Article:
Using vconfig to set vlan tagged interface with 802.1p CoS priority bits set

tux This is just quick how-to on setting up vlan interface on a Linux system. As this is in lengths described elsewhere I will stick just to the commands and brief explanations.

The first thing to do is to get the “vlan” package as it is not normally installed. The other bit is the 8021q kernel module which is not normally loaded but is present on Debian-based systems by defualt.

Checking the state of the module:

lsmod | grep 8021q

if this will return empty result you must load the module using mordprobe

modprobe 8021q

and verify again with lsmod as before.

Now the system is ready to get new tagged interfaces

vconfig add eth0 X

Where eth0 is your physical interface and X is the VLAN ID you want the new interface to be tagged with. The command will have an output saying that interface eth0.X has been created. This is great but you also must now somehow specify what pbit setting do you want in there as by default egress traffic is by default priority 0. In order to make lets say ping ICMP packets marked with CoS we must create an egress map for the default priority (o) in which we will re-map it to whatever we want.

vconfig set_egress_map eth0.X 0 7

In this example I have re-mapped the default priority 0 to egress priority 7

This setup can be made permanent by adding the module name in /etc/modules and adding the relevant lines in the interfaces file e.g.:

auto eth0.100
iface eth0.100 inet static
vlan-raw-device eth0


Multiple permanent linux interfaces with dhcp allocated addresses

tuxRecently I have been doing some on the HP 5500EI including a port security feature limiting the number of MAC addresses to 8. This is not a difficult configuration at all – in fact it is just one command on the interface itself .

mac-address max-mac-count 5

So now with the limit in place I would like to test it. The first thought was to use Linux alias as a fast and dirty way of doing this but unfortunately I soon found out that tit doesn’t allow for the requirements I had in mind.

  • There have to be 5 or more virtual interfaces on one physical interface
  • Each virtual interface must have its own individual MAC address
  • All virtual interfaces must be getting their own IP addresses from the DHCP server
  • All the virtual interfaces must receive an IP address from the same subnet (as they as plugged into an access port)

The main issue with just aliasing the interface is that it is a L3 interface only (uses the same MAC) and definitely doesn’t allow for DHCP allocations from the same subnet. But fortunately on Linux this is not an issue and this can be done via “ip link” feature which is part of the iproute package in Debian. The usage is rather simple:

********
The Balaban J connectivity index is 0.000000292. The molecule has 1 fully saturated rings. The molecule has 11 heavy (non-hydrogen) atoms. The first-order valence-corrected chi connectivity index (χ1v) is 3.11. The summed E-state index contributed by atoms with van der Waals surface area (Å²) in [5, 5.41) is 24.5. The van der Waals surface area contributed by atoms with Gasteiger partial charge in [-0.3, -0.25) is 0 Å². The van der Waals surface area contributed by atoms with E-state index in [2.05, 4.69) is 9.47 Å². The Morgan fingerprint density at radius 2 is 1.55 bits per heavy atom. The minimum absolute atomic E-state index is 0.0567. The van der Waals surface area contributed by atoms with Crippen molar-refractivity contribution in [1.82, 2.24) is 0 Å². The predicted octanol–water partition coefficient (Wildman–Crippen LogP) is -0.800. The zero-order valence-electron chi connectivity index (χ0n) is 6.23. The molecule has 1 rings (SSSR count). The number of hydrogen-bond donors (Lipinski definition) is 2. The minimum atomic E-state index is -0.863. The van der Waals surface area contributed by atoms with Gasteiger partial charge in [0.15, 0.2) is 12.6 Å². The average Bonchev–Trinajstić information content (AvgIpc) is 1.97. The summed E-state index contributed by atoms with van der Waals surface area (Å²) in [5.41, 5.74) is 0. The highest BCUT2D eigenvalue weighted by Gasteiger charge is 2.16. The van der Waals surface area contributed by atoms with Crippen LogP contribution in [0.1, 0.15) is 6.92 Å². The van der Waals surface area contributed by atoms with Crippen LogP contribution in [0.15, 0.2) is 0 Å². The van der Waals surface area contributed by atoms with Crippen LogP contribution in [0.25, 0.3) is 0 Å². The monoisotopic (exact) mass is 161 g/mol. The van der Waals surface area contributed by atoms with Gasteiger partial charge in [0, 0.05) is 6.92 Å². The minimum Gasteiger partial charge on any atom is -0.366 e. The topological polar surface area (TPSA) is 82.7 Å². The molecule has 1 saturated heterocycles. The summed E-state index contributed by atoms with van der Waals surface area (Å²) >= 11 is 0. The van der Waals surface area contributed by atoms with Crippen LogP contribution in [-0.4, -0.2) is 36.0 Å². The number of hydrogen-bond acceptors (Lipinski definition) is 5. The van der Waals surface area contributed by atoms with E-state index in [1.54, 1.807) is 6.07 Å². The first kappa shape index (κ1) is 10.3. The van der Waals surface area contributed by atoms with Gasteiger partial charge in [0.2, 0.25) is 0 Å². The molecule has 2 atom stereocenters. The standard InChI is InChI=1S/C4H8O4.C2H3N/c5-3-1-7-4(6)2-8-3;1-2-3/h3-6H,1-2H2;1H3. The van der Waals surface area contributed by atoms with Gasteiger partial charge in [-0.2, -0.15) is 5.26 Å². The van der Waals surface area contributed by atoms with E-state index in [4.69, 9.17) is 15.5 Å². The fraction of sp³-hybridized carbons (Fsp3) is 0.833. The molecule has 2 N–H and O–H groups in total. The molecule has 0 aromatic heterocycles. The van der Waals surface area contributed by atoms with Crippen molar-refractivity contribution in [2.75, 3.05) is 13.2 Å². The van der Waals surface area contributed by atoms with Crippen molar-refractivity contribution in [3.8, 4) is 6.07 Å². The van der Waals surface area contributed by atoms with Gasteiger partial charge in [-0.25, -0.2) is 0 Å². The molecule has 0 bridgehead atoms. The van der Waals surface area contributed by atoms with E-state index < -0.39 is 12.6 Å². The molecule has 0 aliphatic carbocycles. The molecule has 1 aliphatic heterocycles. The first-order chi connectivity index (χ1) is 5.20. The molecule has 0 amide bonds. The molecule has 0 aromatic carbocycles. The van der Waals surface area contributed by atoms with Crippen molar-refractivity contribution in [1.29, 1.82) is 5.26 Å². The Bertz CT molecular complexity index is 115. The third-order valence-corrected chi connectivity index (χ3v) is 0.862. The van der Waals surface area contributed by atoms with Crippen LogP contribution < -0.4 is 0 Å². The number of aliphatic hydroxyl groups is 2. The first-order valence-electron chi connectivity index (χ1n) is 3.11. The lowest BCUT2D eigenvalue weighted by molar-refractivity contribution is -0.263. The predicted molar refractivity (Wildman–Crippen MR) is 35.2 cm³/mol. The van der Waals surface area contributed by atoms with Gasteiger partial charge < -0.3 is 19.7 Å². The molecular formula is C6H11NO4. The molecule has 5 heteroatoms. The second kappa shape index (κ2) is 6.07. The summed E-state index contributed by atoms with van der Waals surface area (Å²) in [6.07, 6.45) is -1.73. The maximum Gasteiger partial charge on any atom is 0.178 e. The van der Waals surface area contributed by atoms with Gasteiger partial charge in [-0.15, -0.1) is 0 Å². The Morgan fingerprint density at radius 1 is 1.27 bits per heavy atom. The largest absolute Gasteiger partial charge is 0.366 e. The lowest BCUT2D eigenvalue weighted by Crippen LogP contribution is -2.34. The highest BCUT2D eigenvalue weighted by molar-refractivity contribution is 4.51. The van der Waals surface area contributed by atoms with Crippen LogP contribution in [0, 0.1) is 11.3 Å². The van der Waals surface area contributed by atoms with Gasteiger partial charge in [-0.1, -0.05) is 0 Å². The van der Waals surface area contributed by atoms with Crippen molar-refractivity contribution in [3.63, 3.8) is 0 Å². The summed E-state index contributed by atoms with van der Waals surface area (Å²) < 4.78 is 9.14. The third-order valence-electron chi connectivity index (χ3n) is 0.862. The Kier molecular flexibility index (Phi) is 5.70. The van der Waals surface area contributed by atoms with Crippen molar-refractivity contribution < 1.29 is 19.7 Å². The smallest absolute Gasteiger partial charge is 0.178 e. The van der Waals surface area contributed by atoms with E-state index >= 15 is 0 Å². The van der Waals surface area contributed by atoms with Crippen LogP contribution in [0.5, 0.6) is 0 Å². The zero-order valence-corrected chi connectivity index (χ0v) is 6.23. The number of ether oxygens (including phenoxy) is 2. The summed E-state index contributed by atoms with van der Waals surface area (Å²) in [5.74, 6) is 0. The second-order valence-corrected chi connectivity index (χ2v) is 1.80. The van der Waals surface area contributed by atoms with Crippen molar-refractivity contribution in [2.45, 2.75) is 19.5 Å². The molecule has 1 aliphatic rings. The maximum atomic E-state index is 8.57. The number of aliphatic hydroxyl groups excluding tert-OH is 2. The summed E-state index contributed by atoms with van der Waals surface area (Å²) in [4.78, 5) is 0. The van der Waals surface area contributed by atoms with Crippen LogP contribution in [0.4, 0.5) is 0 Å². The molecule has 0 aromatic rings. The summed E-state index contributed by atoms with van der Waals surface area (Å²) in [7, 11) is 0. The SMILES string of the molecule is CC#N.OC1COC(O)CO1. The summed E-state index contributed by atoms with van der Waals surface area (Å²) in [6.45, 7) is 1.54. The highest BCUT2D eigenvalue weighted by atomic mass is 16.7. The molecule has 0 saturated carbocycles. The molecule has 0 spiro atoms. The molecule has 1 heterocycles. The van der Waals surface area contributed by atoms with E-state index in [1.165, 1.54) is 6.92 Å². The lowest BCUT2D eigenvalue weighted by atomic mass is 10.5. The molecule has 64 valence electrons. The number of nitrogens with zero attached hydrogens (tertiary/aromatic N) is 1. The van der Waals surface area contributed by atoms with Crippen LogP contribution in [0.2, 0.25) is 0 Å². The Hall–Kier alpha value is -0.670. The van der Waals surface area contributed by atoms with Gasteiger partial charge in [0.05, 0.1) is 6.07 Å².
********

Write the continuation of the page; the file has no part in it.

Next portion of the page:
ip link add dev intX link eth0 type macvlan
ip link del dev intX link eth0 type macvlan

Where int will be name and X the number of the new interface and eth0 is the physical interface you want to bind to. This can be repeated multiple times and the MAC address will be generated randomly. There is also a way for setting it up to whatever you want by changing the syntax to this:

ip link add dev intX link eth0 address aa:aa:aa:aa:aa:aa type macvlan

If you run this couple times and get some IP addresses on those interfaces from DHCP server you will soon notice the following messages on your switches.

%Jun 7 11:03:01:411 2000 Core1 ARP/5/ARP_DUPLICATE_IPADDR_DETECT: Detected an IP address conflict.
The device with MAC address 6e99-1b38-2b8c connected to Bridge-Aggregation2 in VLAN 100 and the device with MAC address d6b2-1ac8-9bd2 connected to Bridge-Aggregation2 in VLAN 100 are using the same IP address

Quick check will reveal that there are no duplicate addresses assigned nor allocated so what is the system complaining about? The answer is that the defaul behavior of linux kernel is that it will repli to ARP from the first interface in the list (eth0) also it can reply from all interfaces /and or random interface making the Comware go crazy.

Fortunately this default behavior can be adjusted by the following commands:

echo 1 > /proc/sys/net/ipv4/conf/eth0/arp_ignore
echo 8 > /proc/sys/net/ipv4/conf/eth0/arp_announce

There has been a lot of people around the net suggesting the second value should be 5 but that didn’t work for me at all. If you want to make these changes persistent add the line with the values into /etc/sysctl.conf